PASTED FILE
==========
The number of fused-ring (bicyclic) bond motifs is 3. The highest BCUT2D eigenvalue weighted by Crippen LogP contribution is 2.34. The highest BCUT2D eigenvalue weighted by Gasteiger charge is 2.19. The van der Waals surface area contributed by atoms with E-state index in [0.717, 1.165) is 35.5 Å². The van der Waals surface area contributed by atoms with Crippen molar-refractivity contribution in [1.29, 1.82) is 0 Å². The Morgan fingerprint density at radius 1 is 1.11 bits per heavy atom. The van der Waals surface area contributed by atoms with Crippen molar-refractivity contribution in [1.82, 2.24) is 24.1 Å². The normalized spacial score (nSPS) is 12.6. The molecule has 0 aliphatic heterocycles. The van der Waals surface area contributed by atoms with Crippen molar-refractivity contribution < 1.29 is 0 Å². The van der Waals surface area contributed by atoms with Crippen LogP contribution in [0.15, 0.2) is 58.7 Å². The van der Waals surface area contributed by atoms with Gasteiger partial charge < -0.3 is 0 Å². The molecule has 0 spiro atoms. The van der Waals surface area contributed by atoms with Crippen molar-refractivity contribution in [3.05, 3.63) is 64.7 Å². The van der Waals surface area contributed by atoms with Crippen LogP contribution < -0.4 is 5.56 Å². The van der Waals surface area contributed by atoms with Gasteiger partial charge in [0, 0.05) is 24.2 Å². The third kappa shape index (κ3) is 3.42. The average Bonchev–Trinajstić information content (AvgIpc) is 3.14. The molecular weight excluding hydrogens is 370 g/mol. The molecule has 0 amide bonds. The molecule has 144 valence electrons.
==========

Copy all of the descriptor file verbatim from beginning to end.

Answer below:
The number of fused-ring (bicyclic) bond motifs is 3. The highest BCUT2D eigenvalue weighted by Crippen LogP contribution is 2.34. The highest BCUT2D eigenvalue weighted by Gasteiger charge is 2.19. The van der Waals surface area contributed by atoms with E-state index in [0.717, 1.165) is 35.5 Å². The van der Waals surface area contributed by atoms with Crippen molar-refractivity contribution in [1.29, 1.82) is 0 Å². The Morgan fingerprint density at radius 1 is 1.11 bits per heavy atom. The van der Waals surface area contributed by atoms with Crippen molar-refractivity contribution in [1.82, 2.24) is 24.1 Å². The normalized spacial score (nSPS) is 12.6. The molecule has 0 aliphatic heterocycles. The van der Waals surface area contributed by atoms with Crippen molar-refractivity contribution < 1.29 is 0 Å². The van der Waals surface area contributed by atoms with Crippen LogP contribution in [0.15, 0.2) is 58.7 Å². The van der Waals surface area contributed by atoms with Gasteiger partial charge < -0.3 is 0 Å². The molecule has 0 spiro atoms. The van der Waals surface area contributed by atoms with Crippen molar-refractivity contribution in [3.05, 3.63) is 64.7 Å². The van der Waals surface area contributed by atoms with Crippen LogP contribution < -0.4 is 5.56 Å². The van der Waals surface area contributed by atoms with Gasteiger partial charge in [0, 0.05) is 24.2 Å². The third kappa shape index (κ3) is 3.42. The average Bonchev–Trinajstić information content (AvgIpc) is 3.14. The molecular weight excluding hydrogens is 370 g/mol. The molecule has 0 amide bonds. The molecule has 144 valence electrons.